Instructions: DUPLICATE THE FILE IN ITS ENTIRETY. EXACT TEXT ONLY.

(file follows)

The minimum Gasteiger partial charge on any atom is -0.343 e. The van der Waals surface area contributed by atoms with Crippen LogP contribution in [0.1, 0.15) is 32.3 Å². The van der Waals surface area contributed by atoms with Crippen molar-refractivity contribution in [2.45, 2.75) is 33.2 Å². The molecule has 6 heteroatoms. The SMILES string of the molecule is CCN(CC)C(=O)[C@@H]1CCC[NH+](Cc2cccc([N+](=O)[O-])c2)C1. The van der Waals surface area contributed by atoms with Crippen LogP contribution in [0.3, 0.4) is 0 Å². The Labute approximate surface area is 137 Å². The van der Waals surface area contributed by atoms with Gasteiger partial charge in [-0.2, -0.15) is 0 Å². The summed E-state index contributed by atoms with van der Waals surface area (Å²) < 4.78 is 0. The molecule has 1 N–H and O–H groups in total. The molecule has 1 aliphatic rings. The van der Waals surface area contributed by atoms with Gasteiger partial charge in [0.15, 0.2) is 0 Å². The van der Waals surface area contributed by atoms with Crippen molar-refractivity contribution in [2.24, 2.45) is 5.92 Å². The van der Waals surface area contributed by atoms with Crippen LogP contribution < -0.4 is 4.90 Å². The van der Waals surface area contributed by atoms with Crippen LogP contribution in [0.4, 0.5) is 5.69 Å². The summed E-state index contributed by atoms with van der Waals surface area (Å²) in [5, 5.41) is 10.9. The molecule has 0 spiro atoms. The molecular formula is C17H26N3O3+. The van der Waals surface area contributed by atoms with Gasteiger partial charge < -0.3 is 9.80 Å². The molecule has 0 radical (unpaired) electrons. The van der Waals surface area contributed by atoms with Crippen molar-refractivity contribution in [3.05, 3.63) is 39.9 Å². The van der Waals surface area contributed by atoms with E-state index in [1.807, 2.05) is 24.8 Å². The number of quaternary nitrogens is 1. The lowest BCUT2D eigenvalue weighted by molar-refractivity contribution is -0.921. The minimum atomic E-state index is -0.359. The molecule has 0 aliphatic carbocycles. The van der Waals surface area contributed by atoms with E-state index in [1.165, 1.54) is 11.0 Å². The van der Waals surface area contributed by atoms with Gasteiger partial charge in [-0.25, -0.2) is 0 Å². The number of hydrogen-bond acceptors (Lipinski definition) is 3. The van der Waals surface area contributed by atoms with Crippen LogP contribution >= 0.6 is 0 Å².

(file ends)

The minimum Gasteiger partial charge on any atom is -0.343 e. The van der Waals surface area contributed by atoms with Crippen LogP contribution in [0.1, 0.15) is 32.3 Å². The van der Waals surface area contributed by atoms with Crippen molar-refractivity contribution in [2.45, 2.75) is 33.2 Å². The molecule has 6 heteroatoms. The SMILES string of the molecule is CCN(CC)C(=O)[C@@H]1CCC[NH+](Cc2cccc([N+](=O)[O-])c2)C1. The van der Waals surface area contributed by atoms with Crippen LogP contribution in [0.3, 0.4) is 0 Å². The Labute approximate surface area is 137 Å². The van der Waals surface area contributed by atoms with Gasteiger partial charge in [-0.2, -0.15) is 0 Å². The summed E-state index contributed by atoms with van der Waals surface area (Å²) < 4.78 is 0. The molecule has 1 N–H and O–H groups in total. The molecule has 1 aliphatic rings. The van der Waals surface area contributed by atoms with Gasteiger partial charge in [0.15, 0.2) is 0 Å². The van der Waals surface area contributed by atoms with Crippen molar-refractivity contribution in [2.24, 2.45) is 5.92 Å². The van der Waals surface area contributed by atoms with Crippen LogP contribution < -0.4 is 4.90 Å². The van der Waals surface area contributed by atoms with Crippen LogP contribution in [0.4, 0.5) is 5.69 Å². The summed E-state index contributed by atoms with van der Waals surface area (Å²) in [5, 5.41) is 10.9. The molecule has 0 spiro atoms. The molecular formula is C17H26N3O3+. The van der Waals surface area contributed by atoms with Gasteiger partial charge < -0.3 is 9.80 Å². The molecule has 0 radical (unpaired) electrons. The van der Waals surface area contributed by atoms with Crippen molar-refractivity contribution in [3.05, 3.63) is 39.9 Å². The van der Waals surface area contributed by atoms with E-state index in [1.807, 2.05) is 24.8 Å². The number of quaternary nitrogens is 1. The lowest BCUT2D eigenvalue weighted by molar-refractivity contribution is -0.921. The minimum atomic E-state index is -0.359. The molecule has 0 aliphatic carbocycles. The van der Waals surface area contributed by atoms with E-state index in [1.165, 1.54) is 11.0 Å². The van der Waals surface area contributed by atoms with Gasteiger partial charge in [-0.25, -0.2) is 0 Å². The number of hydrogen-bond acceptors (Lipinski definition) is 3. The van der Waals surface area contributed by atoms with Crippen LogP contribution >= 0.6 is 0 Å².